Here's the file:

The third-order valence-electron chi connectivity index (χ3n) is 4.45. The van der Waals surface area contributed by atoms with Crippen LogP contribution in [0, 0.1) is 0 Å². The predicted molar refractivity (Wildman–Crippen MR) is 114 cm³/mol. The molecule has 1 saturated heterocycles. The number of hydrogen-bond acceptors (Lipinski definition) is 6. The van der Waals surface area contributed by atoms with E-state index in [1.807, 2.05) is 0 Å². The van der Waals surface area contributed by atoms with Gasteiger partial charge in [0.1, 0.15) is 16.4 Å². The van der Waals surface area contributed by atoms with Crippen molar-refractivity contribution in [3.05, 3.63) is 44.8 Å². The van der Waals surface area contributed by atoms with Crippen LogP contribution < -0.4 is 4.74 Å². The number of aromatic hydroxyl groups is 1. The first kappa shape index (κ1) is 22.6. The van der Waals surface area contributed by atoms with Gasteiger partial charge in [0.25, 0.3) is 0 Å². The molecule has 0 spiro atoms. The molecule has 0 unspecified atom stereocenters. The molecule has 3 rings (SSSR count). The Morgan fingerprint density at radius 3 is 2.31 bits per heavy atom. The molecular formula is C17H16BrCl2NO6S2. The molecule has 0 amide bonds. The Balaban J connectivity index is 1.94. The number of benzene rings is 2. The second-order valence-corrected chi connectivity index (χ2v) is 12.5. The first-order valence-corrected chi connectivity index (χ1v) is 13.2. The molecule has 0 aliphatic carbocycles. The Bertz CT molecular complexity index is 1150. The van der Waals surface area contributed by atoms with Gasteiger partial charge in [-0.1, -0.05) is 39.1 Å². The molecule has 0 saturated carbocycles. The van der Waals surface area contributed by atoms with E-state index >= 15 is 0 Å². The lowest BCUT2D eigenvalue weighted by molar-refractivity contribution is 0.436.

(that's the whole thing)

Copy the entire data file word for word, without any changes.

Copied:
The third-order valence-electron chi connectivity index (χ3n) is 4.45. The van der Waals surface area contributed by atoms with Crippen LogP contribution in [0, 0.1) is 0 Å². The predicted molar refractivity (Wildman–Crippen MR) is 114 cm³/mol. The molecule has 1 saturated heterocycles. The number of hydrogen-bond acceptors (Lipinski definition) is 6. The van der Waals surface area contributed by atoms with E-state index in [1.807, 2.05) is 0 Å². The van der Waals surface area contributed by atoms with Gasteiger partial charge in [0.1, 0.15) is 16.4 Å². The van der Waals surface area contributed by atoms with Crippen molar-refractivity contribution in [3.05, 3.63) is 44.8 Å². The van der Waals surface area contributed by atoms with Crippen LogP contribution < -0.4 is 4.74 Å². The number of aromatic hydroxyl groups is 1. The first kappa shape index (κ1) is 22.6. The van der Waals surface area contributed by atoms with Gasteiger partial charge in [0.25, 0.3) is 0 Å². The molecule has 0 spiro atoms. The molecule has 0 unspecified atom stereocenters. The molecule has 3 rings (SSSR count). The Morgan fingerprint density at radius 3 is 2.31 bits per heavy atom. The molecular formula is C17H16BrCl2NO6S2. The molecule has 0 amide bonds. The Balaban J connectivity index is 1.94. The number of benzene rings is 2. The second-order valence-corrected chi connectivity index (χ2v) is 12.5. The first-order valence-corrected chi connectivity index (χ1v) is 13.2. The molecule has 0 aliphatic carbocycles. The Bertz CT molecular complexity index is 1150. The van der Waals surface area contributed by atoms with Gasteiger partial charge in [-0.1, -0.05) is 39.1 Å². The molecule has 0 saturated carbocycles. The van der Waals surface area contributed by atoms with E-state index >= 15 is 0 Å². The lowest BCUT2D eigenvalue weighted by molar-refractivity contribution is 0.436.